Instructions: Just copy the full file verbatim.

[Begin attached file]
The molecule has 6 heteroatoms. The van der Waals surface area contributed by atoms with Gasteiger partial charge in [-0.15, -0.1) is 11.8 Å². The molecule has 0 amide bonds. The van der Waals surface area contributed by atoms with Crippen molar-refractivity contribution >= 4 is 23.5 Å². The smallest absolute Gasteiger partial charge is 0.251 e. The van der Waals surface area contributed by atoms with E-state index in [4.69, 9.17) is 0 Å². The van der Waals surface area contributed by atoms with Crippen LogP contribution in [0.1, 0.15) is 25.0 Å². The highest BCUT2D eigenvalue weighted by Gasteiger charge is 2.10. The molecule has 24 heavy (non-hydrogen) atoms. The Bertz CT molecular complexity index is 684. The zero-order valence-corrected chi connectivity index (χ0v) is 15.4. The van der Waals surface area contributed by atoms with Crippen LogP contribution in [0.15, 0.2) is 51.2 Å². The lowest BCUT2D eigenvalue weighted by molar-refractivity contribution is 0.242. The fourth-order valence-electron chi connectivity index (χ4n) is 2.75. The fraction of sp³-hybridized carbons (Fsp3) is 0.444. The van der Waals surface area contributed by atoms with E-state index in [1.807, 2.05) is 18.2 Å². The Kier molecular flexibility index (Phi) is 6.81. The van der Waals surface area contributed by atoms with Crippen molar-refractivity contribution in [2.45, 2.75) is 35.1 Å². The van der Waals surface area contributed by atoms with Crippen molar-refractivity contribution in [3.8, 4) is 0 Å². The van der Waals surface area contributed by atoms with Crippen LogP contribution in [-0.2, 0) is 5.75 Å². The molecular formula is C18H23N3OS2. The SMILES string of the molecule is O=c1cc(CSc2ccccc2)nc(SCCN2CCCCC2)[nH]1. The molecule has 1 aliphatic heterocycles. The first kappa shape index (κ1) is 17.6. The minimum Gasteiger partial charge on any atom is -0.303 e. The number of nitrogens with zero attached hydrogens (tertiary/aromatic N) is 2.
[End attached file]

The molecule has 6 heteroatoms. The van der Waals surface area contributed by atoms with Gasteiger partial charge in [-0.15, -0.1) is 11.8 Å². The molecule has 0 amide bonds. The van der Waals surface area contributed by atoms with Crippen molar-refractivity contribution >= 4 is 23.5 Å². The smallest absolute Gasteiger partial charge is 0.251 e. The van der Waals surface area contributed by atoms with E-state index in [4.69, 9.17) is 0 Å². The van der Waals surface area contributed by atoms with Crippen LogP contribution in [0.1, 0.15) is 25.0 Å². The highest BCUT2D eigenvalue weighted by Gasteiger charge is 2.10. The molecule has 24 heavy (non-hydrogen) atoms. The Bertz CT molecular complexity index is 684. The zero-order valence-corrected chi connectivity index (χ0v) is 15.4. The van der Waals surface area contributed by atoms with Crippen LogP contribution in [0.15, 0.2) is 51.2 Å². The lowest BCUT2D eigenvalue weighted by molar-refractivity contribution is 0.242. The fourth-order valence-electron chi connectivity index (χ4n) is 2.75. The fraction of sp³-hybridized carbons (Fsp3) is 0.444. The van der Waals surface area contributed by atoms with E-state index in [1.807, 2.05) is 18.2 Å². The Kier molecular flexibility index (Phi) is 6.81. The van der Waals surface area contributed by atoms with Crippen molar-refractivity contribution in [2.45, 2.75) is 35.1 Å². The van der Waals surface area contributed by atoms with Crippen molar-refractivity contribution in [3.8, 4) is 0 Å². The van der Waals surface area contributed by atoms with Crippen LogP contribution in [-0.2, 0) is 5.75 Å². The molecular formula is C18H23N3OS2. The SMILES string of the molecule is O=c1cc(CSc2ccccc2)nc(SCCN2CCCCC2)[nH]1. The molecule has 1 aliphatic heterocycles. The first kappa shape index (κ1) is 17.6. The minimum Gasteiger partial charge on any atom is -0.303 e. The number of nitrogens with zero attached hydrogens (tertiary/aromatic N) is 2.